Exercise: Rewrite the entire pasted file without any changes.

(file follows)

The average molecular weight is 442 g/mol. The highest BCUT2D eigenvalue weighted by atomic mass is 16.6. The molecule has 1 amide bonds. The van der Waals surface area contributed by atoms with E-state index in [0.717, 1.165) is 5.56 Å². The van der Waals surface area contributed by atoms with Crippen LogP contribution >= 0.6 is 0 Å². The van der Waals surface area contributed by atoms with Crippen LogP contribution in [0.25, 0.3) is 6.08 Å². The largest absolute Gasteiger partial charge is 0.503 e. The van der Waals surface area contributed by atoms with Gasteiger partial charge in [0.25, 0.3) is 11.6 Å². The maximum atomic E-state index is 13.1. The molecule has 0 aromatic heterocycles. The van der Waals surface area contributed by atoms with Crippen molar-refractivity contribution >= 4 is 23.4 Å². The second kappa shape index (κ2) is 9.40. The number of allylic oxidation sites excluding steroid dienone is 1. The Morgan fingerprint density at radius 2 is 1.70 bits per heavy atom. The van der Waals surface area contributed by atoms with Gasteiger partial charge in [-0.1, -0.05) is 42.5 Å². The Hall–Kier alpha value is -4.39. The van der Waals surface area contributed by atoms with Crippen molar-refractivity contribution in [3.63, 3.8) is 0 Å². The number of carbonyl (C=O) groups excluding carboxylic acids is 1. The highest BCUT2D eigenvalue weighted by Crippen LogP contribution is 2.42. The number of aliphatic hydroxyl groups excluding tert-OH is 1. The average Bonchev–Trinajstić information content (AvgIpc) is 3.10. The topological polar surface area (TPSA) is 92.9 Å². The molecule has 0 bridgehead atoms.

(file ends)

The average molecular weight is 442 g/mol. The highest BCUT2D eigenvalue weighted by atomic mass is 16.6. The molecule has 1 amide bonds. The van der Waals surface area contributed by atoms with E-state index in [0.717, 1.165) is 5.56 Å². The van der Waals surface area contributed by atoms with Crippen LogP contribution >= 0.6 is 0 Å². The van der Waals surface area contributed by atoms with Crippen LogP contribution in [0.25, 0.3) is 6.08 Å². The largest absolute Gasteiger partial charge is 0.503 e. The van der Waals surface area contributed by atoms with Gasteiger partial charge in [0.25, 0.3) is 11.6 Å². The maximum atomic E-state index is 13.1. The molecule has 0 aromatic heterocycles. The van der Waals surface area contributed by atoms with Crippen molar-refractivity contribution >= 4 is 23.4 Å². The second kappa shape index (κ2) is 9.40. The number of allylic oxidation sites excluding steroid dienone is 1. The Morgan fingerprint density at radius 2 is 1.70 bits per heavy atom. The van der Waals surface area contributed by atoms with Gasteiger partial charge in [-0.1, -0.05) is 42.5 Å². The Hall–Kier alpha value is -4.39. The van der Waals surface area contributed by atoms with Crippen molar-refractivity contribution in [3.63, 3.8) is 0 Å². The number of carbonyl (C=O) groups excluding carboxylic acids is 1. The highest BCUT2D eigenvalue weighted by Crippen LogP contribution is 2.42. The number of aliphatic hydroxyl groups excluding tert-OH is 1. The average Bonchev–Trinajstić information content (AvgIpc) is 3.10. The topological polar surface area (TPSA) is 92.9 Å². The molecule has 0 bridgehead atoms.